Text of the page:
The Yamakavagga is the first chapter of the Dhammapada. It teaches the importance of developing the Heartwood of the Dhamma – the Eightfold Path. It is the Eightfold Path that establishes the refined mindfulness necessary to develop profound Right View.
The Buddha teaches a very specific application of mindfulness. In the Satipatthana Sutta, the Buddha teaches the Four Foundations Of Mindfulness to support ever-deepening levels of meditative absorption.
The ever-deepening concentration developed through Right Meditation is the sole purpose of meditation practice. Once concentration is established, the remaining themes presented in the Satipatthana Sutta can be developed and integrated.
The Buddha taught the Anapanasati Sutta using awakened monks as examples of a properly developed Dhamma practice established in Refined Mindfulness as the governing principle.
The quality of mind precedes all mental states. Mind is the governing principle. Mind defines all phenomena. If a person speaks or acts with an impure mind, suffering will follow like a wheel following an oxen’s hoof.
The quality of mind precedes all mental states. Mind is the governing principle. Mind defines all phenomena. If a person speaks or acts with a pure mind, happiness will follow like a constant shadow.
Harboring thoughts of being abused, robbed, injured, or overpowered does not still hatred. Those who harbor such thoughts will remain agitated.
Abandoning thoughts of being abused, robbed, injured, or overpowered always stills hatred.
Understanding the complete impersonal nature of life allows one to abandon confusion, anger, and frustration through Right Mindfulness.
Hatred always continues hatred. Non-hatred alone ends hatred. This law is timeless.
Many ignore the fleeting nature of life. The wise who understand impermanence do not quarrel with others.
Just as a strong wind will fall a weak tree, ignorance will consume those living for sensual pleasures, lacking restraint, gorging on food, and being lazy.
Just as a strong wind does not affect a rocky mountain, ignorance will never cling to those who are mindful of the defilements, wise in restraint, moderate with food, with conviction for the Dhamma and tireless in their efforts.
Those ignorant, depraved, lacking restraint, dishonest, though wearing a disciple’s robe, are not worthy of respect.
Those who have abandoned ignorance and depravity, in control of their senses, established in virtue, they alone are worthy of respect, they are Dhamma practitioners.
Those that crave for and cling to what is worthless, and ignore what is priceless, mindful only of what is rooted in ignorance, will never realize the Dhamma. Those that know the Heartwood to be Heartwood, and sapwood to be sapwood, established in Refined Mindfulness, they will realize the Dhamma.
Heartwood always refers to the Eightfold Path.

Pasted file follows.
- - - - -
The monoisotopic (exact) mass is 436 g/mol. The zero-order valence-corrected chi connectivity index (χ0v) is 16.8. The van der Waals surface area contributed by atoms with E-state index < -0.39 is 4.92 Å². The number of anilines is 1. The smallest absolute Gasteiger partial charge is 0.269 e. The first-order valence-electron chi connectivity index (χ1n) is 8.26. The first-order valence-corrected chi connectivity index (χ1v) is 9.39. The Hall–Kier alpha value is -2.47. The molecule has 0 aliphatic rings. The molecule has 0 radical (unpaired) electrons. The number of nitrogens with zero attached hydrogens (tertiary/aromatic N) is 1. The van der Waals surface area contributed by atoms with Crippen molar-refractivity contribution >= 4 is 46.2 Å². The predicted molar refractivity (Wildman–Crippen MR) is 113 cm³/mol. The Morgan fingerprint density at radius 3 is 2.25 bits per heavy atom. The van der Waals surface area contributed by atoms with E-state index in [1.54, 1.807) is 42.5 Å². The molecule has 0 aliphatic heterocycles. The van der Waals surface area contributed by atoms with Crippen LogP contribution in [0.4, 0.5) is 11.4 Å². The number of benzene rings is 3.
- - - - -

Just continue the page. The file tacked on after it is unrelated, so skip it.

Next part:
Just as rain will rot a poorly-roofed house, passion will rot a poorly developed mind.
Just as rain will not rot a properly roofed house, passion will never destroy a properly developed mind.
The ignorant, hurtful in thoughts, words, and deeds, suffers endlessly. Afflicted with regret, always mindful of misdeeds.
Mindfulness means to recollect or hold in mind. Distracted by self-reference due to unrefined mindfulness and resulting unskillful behavior, one is afflicted with regret.
The wise, pure in thought word, and deed rejoice endlessly. They are at peace, always mindful of the benefits of restraint.
Having developed the Eightfold Path the mind rests in equanimity and ever-deepening Jhana.
The ignorant, hurtful in thoughts, words, and deeds, suffers endlessly. Mindful of misdeeds, constantly tormented.
The virtuous aspects of the Eightfold Path – Right Speech, Right Action, Right Livelihood – are taught to mindfully recognize and abandon hurtful thoughts, words, and deeds.
The wise, pure in thought word, and deed are always delighted. Mindful of their purity, they are constantly delighted.
This is a mind free of self-reference.
Much though they read sacred texts but acting poorly, overcome by greed, they do not gain the benefits of the Heartwood.
Little though they read sacred texts but putting the Dhamma into practice, abandoning greed, aversion, and deluded thinking, with true wisdom, their mind free from ignorance, clinging to nothing in this world or any other, this one has gained the benefits of the well-integrated life.
These last two lines in this section emphasize a common theme of the Buddha’s Dhamma. The Buddha taught his Dhamma is to be practiced and developed as presented while being mindful to avoid compulsively adapting, accommodating, or embellishing the Buddha’s teaching out of the self-referential need for “more” that is common in modern Buddhism By Common Agreement.
Chapter Two: Appamadavagga - Refined Mindfulness